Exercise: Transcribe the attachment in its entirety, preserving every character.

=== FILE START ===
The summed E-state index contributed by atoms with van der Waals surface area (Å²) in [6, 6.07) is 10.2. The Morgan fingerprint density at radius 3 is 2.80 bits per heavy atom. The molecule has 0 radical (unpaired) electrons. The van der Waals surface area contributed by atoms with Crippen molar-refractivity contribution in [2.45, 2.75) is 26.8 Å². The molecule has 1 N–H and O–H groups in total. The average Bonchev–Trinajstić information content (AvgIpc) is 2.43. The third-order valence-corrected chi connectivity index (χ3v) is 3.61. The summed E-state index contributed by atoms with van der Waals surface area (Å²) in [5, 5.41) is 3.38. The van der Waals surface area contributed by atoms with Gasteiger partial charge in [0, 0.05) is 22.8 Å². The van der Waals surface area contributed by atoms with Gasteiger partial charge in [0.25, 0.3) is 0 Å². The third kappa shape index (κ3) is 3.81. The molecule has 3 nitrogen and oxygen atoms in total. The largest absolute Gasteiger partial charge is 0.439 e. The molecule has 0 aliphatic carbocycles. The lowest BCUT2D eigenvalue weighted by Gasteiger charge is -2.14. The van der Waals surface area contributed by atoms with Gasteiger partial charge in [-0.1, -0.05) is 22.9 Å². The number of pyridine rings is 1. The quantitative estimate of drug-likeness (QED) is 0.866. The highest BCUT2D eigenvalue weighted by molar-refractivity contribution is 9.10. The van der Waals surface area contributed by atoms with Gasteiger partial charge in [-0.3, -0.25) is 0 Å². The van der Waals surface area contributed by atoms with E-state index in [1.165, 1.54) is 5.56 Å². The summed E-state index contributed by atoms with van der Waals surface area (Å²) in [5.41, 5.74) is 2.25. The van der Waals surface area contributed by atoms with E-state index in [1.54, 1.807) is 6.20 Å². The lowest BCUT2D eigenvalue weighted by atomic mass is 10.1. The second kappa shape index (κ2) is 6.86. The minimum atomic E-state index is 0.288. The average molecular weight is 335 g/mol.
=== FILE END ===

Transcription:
The summed E-state index contributed by atoms with van der Waals surface area (Å²) in [6, 6.07) is 10.2. The Morgan fingerprint density at radius 3 is 2.80 bits per heavy atom. The molecule has 0 radical (unpaired) electrons. The van der Waals surface area contributed by atoms with Crippen molar-refractivity contribution in [2.45, 2.75) is 26.8 Å². The molecule has 1 N–H and O–H groups in total. The average Bonchev–Trinajstić information content (AvgIpc) is 2.43. The third-order valence-corrected chi connectivity index (χ3v) is 3.61. The summed E-state index contributed by atoms with van der Waals surface area (Å²) in [5, 5.41) is 3.38. The van der Waals surface area contributed by atoms with Gasteiger partial charge in [0, 0.05) is 22.8 Å². The van der Waals surface area contributed by atoms with Gasteiger partial charge in [0.25, 0.3) is 0 Å². The third kappa shape index (κ3) is 3.81. The molecule has 3 nitrogen and oxygen atoms in total. The largest absolute Gasteiger partial charge is 0.439 e. The molecule has 0 aliphatic carbocycles. The lowest BCUT2D eigenvalue weighted by Gasteiger charge is -2.14. The van der Waals surface area contributed by atoms with Gasteiger partial charge in [-0.1, -0.05) is 22.9 Å². The number of pyridine rings is 1. The quantitative estimate of drug-likeness (QED) is 0.866. The highest BCUT2D eigenvalue weighted by molar-refractivity contribution is 9.10. The van der Waals surface area contributed by atoms with Gasteiger partial charge in [-0.3, -0.25) is 0 Å². The van der Waals surface area contributed by atoms with E-state index in [1.165, 1.54) is 5.56 Å². The summed E-state index contributed by atoms with van der Waals surface area (Å²) in [5.41, 5.74) is 2.25. The van der Waals surface area contributed by atoms with E-state index in [1.54, 1.807) is 6.20 Å². The lowest BCUT2D eigenvalue weighted by atomic mass is 10.1. The second kappa shape index (κ2) is 6.86. The minimum atomic E-state index is 0.288. The average molecular weight is 335 g/mol.